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How to Reduce Your PCI Scope When Accepting Payments

Editorial Team
by Atlantic.Net (213 posts) under PCI Hosting
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Accepting credit card payments can greatly boost your business’s bottom line, but it comes with immense responsibility. Anyone paying attention to the news knows how ubiquitous credit card breaches and hacks have become. One of the biggest PCI breaches is still the 2013 Target attack that resulted in 40 million card details being stolen.

Other significant recent attacks include the Magecart Attack on Warner Music Group, the Adobe breach where 3 million customer card details were stolen, and of course Equifax — a premier U.S. credit bureau — falling victim to data breaches that compromise precious cardholders and personal data.

Maintaining a secure cardholder data environment (CDE) isn’t simply recommended, it’s required. Any business or organization that transmits, stores, or processes cardholder data falls within the scope of the Payment Card Industry Data Security Standard (PCI-DSS). You may be thinking to yourself, “Wait, that means my business is within PCI scope!” Yes, it likely is.

By being within scope, your business is subject to:

  • Annual PCI audits to evaluate systems and check for security vulnerabilities.
  • Potential quarterly reviews of the systems that store cardholder data.
  • Losses of up to $90 per compromised card in the event of a data breach.

The fact is, you simply can’t ignore your PCI obligations. Consider the fact that Target’s earnings reportedly fell 46 percent in the immediate aftermath of its infamous 2013 data breach. Can your business sustain a revenue drop of this magnitude? Even if it does, PCI non-compliance can result in merchant account termination rendering you unable to accept credit or debit card transactions moving forward.

So, let’s discuss what PCI is, how your CDE is configured, and how you can best reduce your scope to minimize your business’s risk of a data breach.

An Overview of PCI DSS

PCI DSS was put into place by the major card brands (Visa, MasterCard, Discover, and Amex) to reduce fraud-related losses by establishing higher security standards and enforcing their adherence. These guidelines also allow for the ranking of businesses based on their compliance.

PCI compliance is the highest achievable level. You can verify whether your current merchant services provider is PCI compliant by searching for it among the Visa Global Registry of Service Providers. Compliance is assessed annually through audits and system tests that probe for vulnerabilities and evaluate implemented best practices.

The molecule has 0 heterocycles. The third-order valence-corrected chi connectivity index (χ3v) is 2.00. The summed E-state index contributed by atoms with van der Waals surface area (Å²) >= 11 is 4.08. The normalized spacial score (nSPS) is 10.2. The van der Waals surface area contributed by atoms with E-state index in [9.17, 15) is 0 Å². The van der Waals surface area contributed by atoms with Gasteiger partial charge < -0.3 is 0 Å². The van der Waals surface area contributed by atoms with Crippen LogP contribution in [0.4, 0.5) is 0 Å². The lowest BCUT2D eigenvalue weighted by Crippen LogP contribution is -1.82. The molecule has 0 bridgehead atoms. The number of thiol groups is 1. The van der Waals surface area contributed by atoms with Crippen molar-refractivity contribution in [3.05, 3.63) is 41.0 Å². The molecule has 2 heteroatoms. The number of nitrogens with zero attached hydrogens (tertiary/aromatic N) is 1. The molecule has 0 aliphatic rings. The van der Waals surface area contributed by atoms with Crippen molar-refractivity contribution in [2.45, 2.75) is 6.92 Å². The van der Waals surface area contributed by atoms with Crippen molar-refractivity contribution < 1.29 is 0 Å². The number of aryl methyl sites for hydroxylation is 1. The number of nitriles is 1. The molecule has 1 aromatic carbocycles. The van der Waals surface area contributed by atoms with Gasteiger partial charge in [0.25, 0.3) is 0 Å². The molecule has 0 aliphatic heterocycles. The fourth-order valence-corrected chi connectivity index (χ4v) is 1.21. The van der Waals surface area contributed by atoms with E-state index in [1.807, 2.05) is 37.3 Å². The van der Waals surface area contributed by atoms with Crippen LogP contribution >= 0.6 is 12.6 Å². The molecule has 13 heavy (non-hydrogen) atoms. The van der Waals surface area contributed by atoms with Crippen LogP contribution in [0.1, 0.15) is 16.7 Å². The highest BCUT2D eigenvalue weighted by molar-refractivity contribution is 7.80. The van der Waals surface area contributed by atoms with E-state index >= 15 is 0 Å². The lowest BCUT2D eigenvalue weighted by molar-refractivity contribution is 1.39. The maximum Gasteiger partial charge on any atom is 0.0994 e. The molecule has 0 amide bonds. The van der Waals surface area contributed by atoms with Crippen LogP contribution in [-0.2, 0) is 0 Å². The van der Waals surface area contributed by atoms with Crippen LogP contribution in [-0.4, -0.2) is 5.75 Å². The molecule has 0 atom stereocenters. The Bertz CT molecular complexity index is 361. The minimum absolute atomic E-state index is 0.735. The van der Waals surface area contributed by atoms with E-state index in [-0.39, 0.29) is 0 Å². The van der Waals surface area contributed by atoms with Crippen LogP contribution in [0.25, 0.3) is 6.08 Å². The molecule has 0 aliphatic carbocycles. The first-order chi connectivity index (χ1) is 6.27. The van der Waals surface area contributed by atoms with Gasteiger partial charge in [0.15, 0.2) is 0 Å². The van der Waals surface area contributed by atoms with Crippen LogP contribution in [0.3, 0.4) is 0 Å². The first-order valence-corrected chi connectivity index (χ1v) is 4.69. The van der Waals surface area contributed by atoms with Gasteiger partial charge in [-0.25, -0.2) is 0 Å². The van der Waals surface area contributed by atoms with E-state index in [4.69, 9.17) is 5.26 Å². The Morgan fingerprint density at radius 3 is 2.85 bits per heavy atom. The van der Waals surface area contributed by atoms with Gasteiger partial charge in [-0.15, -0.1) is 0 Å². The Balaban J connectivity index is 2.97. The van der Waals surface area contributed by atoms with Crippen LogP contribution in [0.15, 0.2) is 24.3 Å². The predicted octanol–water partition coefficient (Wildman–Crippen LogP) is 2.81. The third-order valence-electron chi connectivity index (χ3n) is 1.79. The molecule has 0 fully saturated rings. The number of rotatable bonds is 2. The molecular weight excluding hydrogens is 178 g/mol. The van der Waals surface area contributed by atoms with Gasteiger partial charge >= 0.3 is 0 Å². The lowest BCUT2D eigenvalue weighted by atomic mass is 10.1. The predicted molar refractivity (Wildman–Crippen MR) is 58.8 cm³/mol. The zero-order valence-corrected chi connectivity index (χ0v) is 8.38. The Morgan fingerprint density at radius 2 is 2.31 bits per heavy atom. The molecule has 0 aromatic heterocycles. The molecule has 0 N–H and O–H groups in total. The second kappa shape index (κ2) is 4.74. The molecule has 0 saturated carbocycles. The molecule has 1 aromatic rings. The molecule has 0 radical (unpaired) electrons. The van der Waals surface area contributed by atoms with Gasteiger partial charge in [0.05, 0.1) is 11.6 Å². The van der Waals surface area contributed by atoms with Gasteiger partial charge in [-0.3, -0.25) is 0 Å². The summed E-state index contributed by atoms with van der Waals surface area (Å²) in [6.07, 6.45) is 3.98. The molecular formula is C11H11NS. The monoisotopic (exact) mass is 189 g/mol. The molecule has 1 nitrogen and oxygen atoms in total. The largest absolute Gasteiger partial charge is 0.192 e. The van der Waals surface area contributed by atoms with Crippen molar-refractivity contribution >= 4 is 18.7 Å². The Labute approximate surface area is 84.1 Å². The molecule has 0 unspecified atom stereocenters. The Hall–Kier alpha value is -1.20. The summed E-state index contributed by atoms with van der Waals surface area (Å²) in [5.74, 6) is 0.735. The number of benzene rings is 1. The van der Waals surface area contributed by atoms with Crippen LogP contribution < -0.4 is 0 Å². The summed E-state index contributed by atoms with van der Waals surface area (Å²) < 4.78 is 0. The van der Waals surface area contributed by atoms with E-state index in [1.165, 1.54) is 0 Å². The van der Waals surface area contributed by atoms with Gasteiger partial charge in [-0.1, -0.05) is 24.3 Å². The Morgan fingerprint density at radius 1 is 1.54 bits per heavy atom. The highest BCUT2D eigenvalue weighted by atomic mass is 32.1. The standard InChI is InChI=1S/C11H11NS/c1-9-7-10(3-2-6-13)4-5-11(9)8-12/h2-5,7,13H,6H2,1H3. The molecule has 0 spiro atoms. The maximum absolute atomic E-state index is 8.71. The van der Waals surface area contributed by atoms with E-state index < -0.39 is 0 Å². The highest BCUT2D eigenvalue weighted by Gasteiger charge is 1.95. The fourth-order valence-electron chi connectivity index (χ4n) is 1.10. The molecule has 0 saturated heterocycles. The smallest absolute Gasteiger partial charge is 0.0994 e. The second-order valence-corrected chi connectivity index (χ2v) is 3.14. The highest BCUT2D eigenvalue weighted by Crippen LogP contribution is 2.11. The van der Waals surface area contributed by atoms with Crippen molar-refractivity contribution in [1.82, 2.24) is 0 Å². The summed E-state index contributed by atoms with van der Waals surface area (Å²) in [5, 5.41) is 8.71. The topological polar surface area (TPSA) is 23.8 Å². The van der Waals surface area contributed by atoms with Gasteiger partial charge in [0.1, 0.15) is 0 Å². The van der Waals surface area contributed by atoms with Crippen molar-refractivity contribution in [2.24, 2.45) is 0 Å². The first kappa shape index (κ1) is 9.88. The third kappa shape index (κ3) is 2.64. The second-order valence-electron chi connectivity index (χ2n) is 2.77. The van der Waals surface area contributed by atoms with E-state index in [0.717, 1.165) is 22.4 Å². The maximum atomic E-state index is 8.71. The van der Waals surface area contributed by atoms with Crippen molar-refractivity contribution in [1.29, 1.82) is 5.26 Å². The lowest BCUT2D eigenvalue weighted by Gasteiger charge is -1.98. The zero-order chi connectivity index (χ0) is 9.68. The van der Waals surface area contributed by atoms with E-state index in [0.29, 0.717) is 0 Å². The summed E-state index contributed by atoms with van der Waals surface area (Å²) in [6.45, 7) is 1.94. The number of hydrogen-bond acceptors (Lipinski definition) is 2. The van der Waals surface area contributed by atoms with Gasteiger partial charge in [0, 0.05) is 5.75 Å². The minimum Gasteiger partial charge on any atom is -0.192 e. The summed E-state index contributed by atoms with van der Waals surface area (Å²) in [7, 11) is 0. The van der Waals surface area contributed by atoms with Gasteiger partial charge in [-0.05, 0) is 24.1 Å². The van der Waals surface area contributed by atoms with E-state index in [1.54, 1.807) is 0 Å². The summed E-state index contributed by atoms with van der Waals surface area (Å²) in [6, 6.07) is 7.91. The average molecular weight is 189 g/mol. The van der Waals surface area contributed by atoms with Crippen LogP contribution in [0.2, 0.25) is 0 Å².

To ensure that your business and customers are safe, PCI compliance should be a requirement for any provider you partner with. This includes the provider of your processing terminal, e-commerce, point-of-sale software (POS), and virtual terminal if you have a patchwork setup.

Additionally, it’s important to use common sense and best practices when storing and accessing data. While writing a frequent customer’s card number down and filing it in a cabinet may seem convenient, it violates PCI standards. Spreadsheets aren’t safer, even if your computer is password protected. Likewise, even if there isn’t cash in your drawers, locking up at night is vital if your computer or network interacts with cardholder data.

The Components of Your CDE

Your computer and network could be vulnerable due to the following components of your CDE:

  • Networks: Physical connections like Ethernet, wireless connections like Bluetooth, or virtual connections like firewalls.
  • Applications: Retail and mobile POS, virtual terminals or payment gateways, e-commerce websites, and management software that interacts with cardholder data.
  • Software: Processing software that is either native or SaaS. Native software must be downloaded to your servers, which opens your business up to PCI scope.

To reduce your liability, you can implement the following best practices when it comes to your network, applications, and software:

  • Leverage network segmentation to isolate where cardholder data is stored.
  • Elect to only use applications that are secured using point-to-point encryption (P2PE) or tokenization.
  • Middleware is an additional piece of software that’s often required to connect your POS to your card reader, but select EMV-certified processing terminals connect to your network via Ethernet instead of middleware. This means all cardholder data bypasses your computer and network for reduced PCI scope.

Streamlining Your Providers for Simpler Compliance

By partnering with a proven and tested all-in-one provider that is PCI-compliant, you can minimize your liability. Opting for Atlantic.Net hosting, using a processing terminal that lacks middleware, and committing to best practices for storing cardholder data can all contribute to a safer, more compliant business environment where no cardholder data is transmitted, processed, or stored on your computer or network.

If a fraudster breaks into your business location, you can rest assured that cardholder data isn’t compromised. Furthermore, choosing a provider that uses tokenization to protect cardholder data will ensure that your customers’ information isn’t compromised throughout the transaction process.

Why Choose Atlantic.Net?

Contracting with Atlantic.Net for PCI-DSS-compliant web hosting gives you peace of mind that your provider knows what they’re doing. Atlantic.Net is SOC 2, SOC 3, HIPAA audited, and PCI ready and provides customers and those who process credit cards with the hardened, secure, and compliant infrastructure they need.

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